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Broken hand : Causes, Types, Symptoms, Diagnosis and Treatment

 Broken hand

A broken hand is a break or crack in one or more of the bones of your hand This injury can be caused by direct blows or falls Motor vehicle crashes can cause hand bones to break into many pieces and often require surgical repair

You may be at higher risk of a broken hand if you participate in contact sports like football or hockey or if you have a condition in which bones become thinner and more fragile (osteoporosis)

It is important to treat a broken hand as soon as possible Otherwise the bones may not heal properly which may affect your ability to do daily activities such as writing or buttoning a shirt Early treatment will also help minimize pain and stiffness

Broken hand

Explanation of medical terms and concepts  Broken hand

A broken hand happens when one or additional bones in your hand break as a result of associate degree accident, fall, or contact sports. The metacarpals (long bones of the palm) and therefore the phalanges (finger bones) conjure the bones in your hand.This injury is additionally referred to as a broken hand. Some individuals may additionally talk over with it as a prospect or crack. To be diagnosed as a broken hand, the bone should be affected — one in every of the bones is also broken into multiple pieces, or many bones may be affected. this can be different from a sprained hand, that is the results of an injury to the muscle, tendon, or ligament.  If you believe you have got a broken hand, see a doctor immediately. they'll diagnose and treat your injury. the earlier you get medical attention, the higher your hand can heal.

Symptoms Broken hand

A broken hand might cause these signs and symptoms:

  • Severe pain that might worsen when gripping or squeezing or moving your hand
  • Swelling
  • Tenderness
  • Bruising
  • A crooked finger has obvious deformity
  • If you cannot move your fingers or thumb it is stiff
  • Numbness in your hand or fingers

When to call a doctor

Visit a doctor as soon as you think you’ve broken your hand.

It’s especially important to see a doctor if you have:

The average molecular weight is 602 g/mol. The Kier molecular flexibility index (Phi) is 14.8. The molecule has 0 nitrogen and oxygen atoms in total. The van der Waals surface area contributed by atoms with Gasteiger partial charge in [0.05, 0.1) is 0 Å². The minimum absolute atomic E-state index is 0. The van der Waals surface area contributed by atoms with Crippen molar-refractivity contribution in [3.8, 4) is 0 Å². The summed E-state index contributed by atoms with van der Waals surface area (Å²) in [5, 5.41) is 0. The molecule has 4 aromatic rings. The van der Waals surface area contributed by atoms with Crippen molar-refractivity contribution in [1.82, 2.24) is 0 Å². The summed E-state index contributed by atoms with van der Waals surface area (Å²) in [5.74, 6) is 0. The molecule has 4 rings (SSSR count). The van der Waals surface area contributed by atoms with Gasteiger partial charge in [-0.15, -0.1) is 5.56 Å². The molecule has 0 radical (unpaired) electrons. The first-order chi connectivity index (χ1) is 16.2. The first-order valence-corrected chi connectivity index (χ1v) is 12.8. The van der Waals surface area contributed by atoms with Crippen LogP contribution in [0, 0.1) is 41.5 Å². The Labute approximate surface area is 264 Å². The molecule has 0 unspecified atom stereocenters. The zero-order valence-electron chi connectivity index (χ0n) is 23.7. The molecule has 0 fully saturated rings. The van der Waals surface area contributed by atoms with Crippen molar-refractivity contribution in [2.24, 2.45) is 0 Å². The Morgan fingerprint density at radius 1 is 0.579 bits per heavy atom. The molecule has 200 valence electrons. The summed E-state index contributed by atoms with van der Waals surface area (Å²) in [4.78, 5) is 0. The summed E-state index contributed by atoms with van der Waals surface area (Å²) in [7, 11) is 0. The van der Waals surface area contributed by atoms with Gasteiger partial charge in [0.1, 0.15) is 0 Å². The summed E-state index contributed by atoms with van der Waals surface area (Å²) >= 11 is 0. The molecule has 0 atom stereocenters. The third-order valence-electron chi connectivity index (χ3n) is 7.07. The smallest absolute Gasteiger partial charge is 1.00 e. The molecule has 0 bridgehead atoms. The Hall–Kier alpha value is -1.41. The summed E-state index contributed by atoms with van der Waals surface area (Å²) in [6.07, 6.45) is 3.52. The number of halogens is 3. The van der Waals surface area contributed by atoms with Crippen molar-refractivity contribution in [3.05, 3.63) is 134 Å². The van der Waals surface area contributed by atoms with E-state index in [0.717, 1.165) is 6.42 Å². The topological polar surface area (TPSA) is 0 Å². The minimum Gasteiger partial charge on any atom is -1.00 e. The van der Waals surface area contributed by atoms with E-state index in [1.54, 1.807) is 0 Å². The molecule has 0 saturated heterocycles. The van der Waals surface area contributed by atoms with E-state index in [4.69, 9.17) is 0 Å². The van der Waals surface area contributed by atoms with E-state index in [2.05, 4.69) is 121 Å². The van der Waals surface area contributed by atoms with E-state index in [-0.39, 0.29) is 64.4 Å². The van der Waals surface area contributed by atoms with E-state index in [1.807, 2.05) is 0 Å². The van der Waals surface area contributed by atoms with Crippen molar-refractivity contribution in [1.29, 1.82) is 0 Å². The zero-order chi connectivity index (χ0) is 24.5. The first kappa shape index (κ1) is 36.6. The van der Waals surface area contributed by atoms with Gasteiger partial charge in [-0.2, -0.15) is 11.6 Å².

• difficulty moving your fingers
  • swelling
  • numbness

If you think you might have a broken hand see a doctor immediately Especially if you have numbness swelling or trouble moving your fingers A delay in diagnosis and treatment can lead to poor healing decreased range of motion and decreased grip strength

Causes Broken hand

There are many things that will result in a broken hand, however most broken hands come back from 3 distinct mechanisms of injury: 

 Breaking a fall with an extended hand blooming a vehicle or bicycle whereas hands are holding a handwheel or handlebars Punching a tough surface In most cases, a broken hand refers to a fracture of the metacarpals, that are the bones that connect the bottom of the fingers to the wrist. These are the bones of the palm. In some cases, it refers to a fracture of the phalanges (finger bones), with or without a dislocation.

Hand fractures can be caused by a direct blow or crushing injury and motor vehicle crashes can cause hand bones to break into many pieces Sometimes these injuries require surgical repair

Risk factors Broken hand

But till you will look for medication attention, there are stuff you can do to worry for your hand. These embrace the subsequent tending procedures:  Avoid moving your hand. attempt your best to immobilize your hand. If a bone has bumped off of place, don’t plan to aline it. Apply ice. to cut back pain and swelling, fastidiously apply an ice pack or cold compress to your injury. continuously wrap the ice pack in an exceedingly clean fabric or towel first. Stop the bleeding. The goal of broken bone first aid is to limit more injury. It can additionally facilitate minimize pain and improve your recovery outlook. If you’re haemorrhage, you probably have an open fracture, which means a bone is sticking out out. during this case, visit the ER right away. till you'll get help, you can stop the bleeding by applying pressure and employing a clean fabric or bandage.

You may be more likely to break a hand if you participate in sports like football soccer rugby or hockey Osteoporosis can also increase your risk of breaking a hand


Complications from a broken hand are rare but they may include:

  • Ongoing stiffness, aching or disability. Pain in the affected area generally goes away after your cast is removed or after surgery Some people have permanent pain Be patient with your recovery and talk to your doctor about exercises that might help or for a referral to physical or occupational therapy Occupational therapy is a way to help people with disabilities
  • Osteoarthritis.Fractures that extend into a joint can cause arthritis years later If your hand starts to hurt or swell long after a break see your doctor for an evaluation
  • Nerve or blood vessel damage.If you have a cut or injury to your hand seek immediate medical attention if you begin to feel numbness or if your circulation is affected


It's impossible to prevent the unforeseen events that often cause a broken hand However these tips might offer some protection

Build bone strength

To build strong bones:

  • Eat a nutritious diet with adequate calcium and vitamin D